On Tuesday last, at St. Mawes, on the body of Thomas RIGEN, aged eighteen years. Deceased was one of the crew of the "Primrose," which at the time of the accident was lying at the mouth of Restronguet Creek. It appeared that on Saturday last, the mate and another of the crew left the vessel about ten o'clock, to purchase some ship's stores and the deceased remained on board alone. On returning about twelve o'clock, they missed the lad, and also observed that the ship's bucket was gone. They made inquiry to ascertain if any boat had been alongside, and then went to St. Mawes to ask the lad's parents if they had seen him. They found the parents had not, and the circumstance of the bucket being missing led them to suspect that in drawing up water by the side of the vessel he had fallen overboard. They therefore searched for him with spillers and hooks, and on Monday last they enclosed his body in a ground sean, near the spot where he must have gone down. Verdict - "feared drowned."

The following inquest has been held by Mr. HICHENS, county coroner:- At St. Just in Penwith, on Monday last, on the body of Thomas NANKERVIS, aged about forty-eight years. The deceased, who was a miner, on the 19th of the present month, was occupied in washing ten stuff on an estate called Trewellard, in which one of his sons a lad was assisting him, when being very near to the sea a wave broke on them and carried them both off. The occurrence was seen by a person who happened to be passing near to the spot, but the bodies disappeared from the moment the sea broke on them. On Sunday last the body of the deceased was found floating on the water at some distance from the spot where the accident happened, but nothing has been yet found of the lad. Verdict - "accidentally drowned".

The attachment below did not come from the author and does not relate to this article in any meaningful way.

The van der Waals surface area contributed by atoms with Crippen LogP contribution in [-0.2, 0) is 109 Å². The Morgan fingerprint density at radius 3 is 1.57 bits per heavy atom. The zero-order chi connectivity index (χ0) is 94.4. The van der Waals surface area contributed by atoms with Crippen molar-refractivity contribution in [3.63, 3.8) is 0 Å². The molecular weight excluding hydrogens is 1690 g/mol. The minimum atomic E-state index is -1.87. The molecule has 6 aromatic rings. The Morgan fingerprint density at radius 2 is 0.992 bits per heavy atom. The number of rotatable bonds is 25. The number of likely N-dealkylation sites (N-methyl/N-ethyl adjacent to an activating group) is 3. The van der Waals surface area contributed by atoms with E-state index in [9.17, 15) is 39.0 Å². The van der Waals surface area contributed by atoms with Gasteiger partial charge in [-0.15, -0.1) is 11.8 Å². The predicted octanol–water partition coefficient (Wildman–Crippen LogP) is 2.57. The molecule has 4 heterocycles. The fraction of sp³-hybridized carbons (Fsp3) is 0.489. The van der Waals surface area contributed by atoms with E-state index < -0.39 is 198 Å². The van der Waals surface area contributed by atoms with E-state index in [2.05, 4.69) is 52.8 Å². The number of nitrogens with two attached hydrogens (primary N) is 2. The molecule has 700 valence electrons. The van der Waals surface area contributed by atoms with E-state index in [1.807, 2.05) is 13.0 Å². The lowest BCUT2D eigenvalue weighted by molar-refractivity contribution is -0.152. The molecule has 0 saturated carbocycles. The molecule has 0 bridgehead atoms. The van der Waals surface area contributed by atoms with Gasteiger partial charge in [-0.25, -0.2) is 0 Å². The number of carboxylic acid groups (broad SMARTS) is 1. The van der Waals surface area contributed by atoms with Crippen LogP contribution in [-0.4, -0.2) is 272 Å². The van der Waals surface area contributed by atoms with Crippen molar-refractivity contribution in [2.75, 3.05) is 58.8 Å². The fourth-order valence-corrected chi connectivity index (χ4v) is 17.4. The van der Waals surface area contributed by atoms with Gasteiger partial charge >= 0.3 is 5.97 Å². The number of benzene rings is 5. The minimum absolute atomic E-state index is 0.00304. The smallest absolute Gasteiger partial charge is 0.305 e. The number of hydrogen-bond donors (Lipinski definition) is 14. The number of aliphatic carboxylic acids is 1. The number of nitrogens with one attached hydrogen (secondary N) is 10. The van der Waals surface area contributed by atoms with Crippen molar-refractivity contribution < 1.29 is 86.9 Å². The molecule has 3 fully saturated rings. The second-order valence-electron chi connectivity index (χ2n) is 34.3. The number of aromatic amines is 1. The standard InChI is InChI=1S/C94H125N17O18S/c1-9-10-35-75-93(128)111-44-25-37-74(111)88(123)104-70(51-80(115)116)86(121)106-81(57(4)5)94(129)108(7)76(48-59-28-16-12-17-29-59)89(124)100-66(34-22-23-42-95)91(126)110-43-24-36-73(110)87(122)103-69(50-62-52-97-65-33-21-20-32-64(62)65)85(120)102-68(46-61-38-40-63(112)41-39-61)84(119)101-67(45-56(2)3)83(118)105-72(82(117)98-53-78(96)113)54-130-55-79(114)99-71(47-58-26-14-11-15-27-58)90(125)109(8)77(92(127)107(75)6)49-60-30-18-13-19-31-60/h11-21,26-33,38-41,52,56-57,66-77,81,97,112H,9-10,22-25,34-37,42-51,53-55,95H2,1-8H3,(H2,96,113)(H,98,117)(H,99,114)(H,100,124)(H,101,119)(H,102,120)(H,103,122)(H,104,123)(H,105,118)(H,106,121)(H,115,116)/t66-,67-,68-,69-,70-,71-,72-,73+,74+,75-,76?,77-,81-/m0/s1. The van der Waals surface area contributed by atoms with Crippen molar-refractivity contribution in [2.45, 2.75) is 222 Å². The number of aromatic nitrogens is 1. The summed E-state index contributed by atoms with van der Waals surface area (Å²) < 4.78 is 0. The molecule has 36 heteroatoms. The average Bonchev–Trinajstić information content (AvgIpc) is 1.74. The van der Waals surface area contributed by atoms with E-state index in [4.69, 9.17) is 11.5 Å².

CAUTION. - I John FRANCIS, of Chacewater, give notice that I will not be answerable for any Debt or Debts that my wife, Caroline FRANCIS may contract after this notice. Signed, the mark X of John Francis. Witness, Martin SKEWS. Chacewater, November 27th, 1850.

NOTICE> We hereby convene a meeting of the creditors of the Reverend Edward BUDGE of Bratton Clovelly, Devon, formerly of Manaccan, to be held at the Angel Inn, Helston, on Thursday the 5th of December next, at Twelve o'clock precisely, on important matters relating to the Estate. GRYLLS and HILL. Helston, November 27, 1850.

PURSUANT TO AN ORDER IN THE HIGH COURT OF CHANCERY, MADE IN A CAUSE - FERRIS against FERRIS. The Creditors of Hannah FERRIS, late of the borough of Truro, in the county of Cornwall, spinster, deceased, (who died in the month of May, 1848) are forthwith to come in and prove their debts before Richard RICHARDS, Esq., on of the Masters of the said Court, at his Chambers, in Southampton Buildings, Chancery Lane, London: or in default thereof they will be excluded the benefit of the said order. GREGORY, FAULKNER and CO. Bedford Row, London. SMITH and ROBERTS, Truro